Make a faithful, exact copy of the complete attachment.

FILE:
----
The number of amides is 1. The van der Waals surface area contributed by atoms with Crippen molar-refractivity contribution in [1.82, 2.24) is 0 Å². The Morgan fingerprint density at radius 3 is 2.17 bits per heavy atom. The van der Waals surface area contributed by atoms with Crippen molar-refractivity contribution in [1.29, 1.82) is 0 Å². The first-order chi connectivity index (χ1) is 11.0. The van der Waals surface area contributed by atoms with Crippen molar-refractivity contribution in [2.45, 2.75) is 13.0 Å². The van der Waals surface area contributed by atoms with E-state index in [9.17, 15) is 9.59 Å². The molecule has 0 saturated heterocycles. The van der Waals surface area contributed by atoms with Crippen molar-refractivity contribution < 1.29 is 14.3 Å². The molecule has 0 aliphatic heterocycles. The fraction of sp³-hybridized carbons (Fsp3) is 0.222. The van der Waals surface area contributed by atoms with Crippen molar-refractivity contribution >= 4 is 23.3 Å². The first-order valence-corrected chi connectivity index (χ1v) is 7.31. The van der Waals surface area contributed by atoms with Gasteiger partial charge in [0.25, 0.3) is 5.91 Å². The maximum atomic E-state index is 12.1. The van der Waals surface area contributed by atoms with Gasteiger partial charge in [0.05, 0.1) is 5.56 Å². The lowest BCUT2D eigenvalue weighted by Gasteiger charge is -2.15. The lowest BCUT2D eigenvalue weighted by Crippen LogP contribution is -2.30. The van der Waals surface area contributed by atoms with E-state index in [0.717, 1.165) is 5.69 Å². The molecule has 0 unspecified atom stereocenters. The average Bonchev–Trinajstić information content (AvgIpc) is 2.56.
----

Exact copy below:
The number of amides is 1. The van der Waals surface area contributed by atoms with Crippen molar-refractivity contribution in [1.82, 2.24) is 0 Å². The Morgan fingerprint density at radius 3 is 2.17 bits per heavy atom. The van der Waals surface area contributed by atoms with Crippen molar-refractivity contribution in [1.29, 1.82) is 0 Å². The first-order chi connectivity index (χ1) is 11.0. The van der Waals surface area contributed by atoms with Crippen molar-refractivity contribution in [2.45, 2.75) is 13.0 Å². The van der Waals surface area contributed by atoms with E-state index in [9.17, 15) is 9.59 Å². The molecule has 0 saturated heterocycles. The van der Waals surface area contributed by atoms with Crippen molar-refractivity contribution < 1.29 is 14.3 Å². The molecule has 0 aliphatic heterocycles. The fraction of sp³-hybridized carbons (Fsp3) is 0.222. The van der Waals surface area contributed by atoms with Crippen molar-refractivity contribution >= 4 is 23.3 Å². The first-order valence-corrected chi connectivity index (χ1v) is 7.31. The van der Waals surface area contributed by atoms with Gasteiger partial charge in [0.25, 0.3) is 5.91 Å². The maximum atomic E-state index is 12.1. The van der Waals surface area contributed by atoms with Gasteiger partial charge in [0.05, 0.1) is 5.56 Å². The lowest BCUT2D eigenvalue weighted by Gasteiger charge is -2.15. The lowest BCUT2D eigenvalue weighted by Crippen LogP contribution is -2.30. The van der Waals surface area contributed by atoms with E-state index in [0.717, 1.165) is 5.69 Å². The molecule has 0 unspecified atom stereocenters. The average Bonchev–Trinajstić information content (AvgIpc) is 2.56.